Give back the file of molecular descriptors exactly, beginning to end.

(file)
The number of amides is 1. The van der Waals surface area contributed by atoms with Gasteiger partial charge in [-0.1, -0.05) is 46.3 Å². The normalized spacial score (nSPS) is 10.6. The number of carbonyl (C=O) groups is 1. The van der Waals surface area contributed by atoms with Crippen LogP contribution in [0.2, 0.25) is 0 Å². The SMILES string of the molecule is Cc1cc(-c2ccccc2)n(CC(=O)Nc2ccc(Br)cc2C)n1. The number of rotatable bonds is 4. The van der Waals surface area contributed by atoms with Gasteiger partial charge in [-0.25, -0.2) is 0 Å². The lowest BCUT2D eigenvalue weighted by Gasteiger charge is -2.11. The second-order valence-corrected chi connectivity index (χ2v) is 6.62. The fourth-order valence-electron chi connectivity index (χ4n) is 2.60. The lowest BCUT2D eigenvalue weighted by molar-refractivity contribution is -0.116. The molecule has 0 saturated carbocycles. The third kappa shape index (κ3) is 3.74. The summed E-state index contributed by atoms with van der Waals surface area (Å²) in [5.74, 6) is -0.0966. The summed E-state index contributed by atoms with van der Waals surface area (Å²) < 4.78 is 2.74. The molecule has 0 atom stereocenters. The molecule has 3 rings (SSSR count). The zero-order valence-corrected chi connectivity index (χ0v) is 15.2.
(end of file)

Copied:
The number of amides is 1. The van der Waals surface area contributed by atoms with Gasteiger partial charge in [-0.1, -0.05) is 46.3 Å². The normalized spacial score (nSPS) is 10.6. The number of carbonyl (C=O) groups is 1. The van der Waals surface area contributed by atoms with Crippen LogP contribution in [0.2, 0.25) is 0 Å². The SMILES string of the molecule is Cc1cc(-c2ccccc2)n(CC(=O)Nc2ccc(Br)cc2C)n1. The number of rotatable bonds is 4. The van der Waals surface area contributed by atoms with Gasteiger partial charge in [-0.25, -0.2) is 0 Å². The lowest BCUT2D eigenvalue weighted by Gasteiger charge is -2.11. The second-order valence-corrected chi connectivity index (χ2v) is 6.62. The fourth-order valence-electron chi connectivity index (χ4n) is 2.60. The lowest BCUT2D eigenvalue weighted by molar-refractivity contribution is -0.116. The molecule has 0 saturated carbocycles. The third kappa shape index (κ3) is 3.74. The summed E-state index contributed by atoms with van der Waals surface area (Å²) in [5.74, 6) is -0.0966. The summed E-state index contributed by atoms with van der Waals surface area (Å²) < 4.78 is 2.74. The molecule has 0 atom stereocenters. The molecule has 3 rings (SSSR count). The zero-order valence-corrected chi connectivity index (χ0v) is 15.2.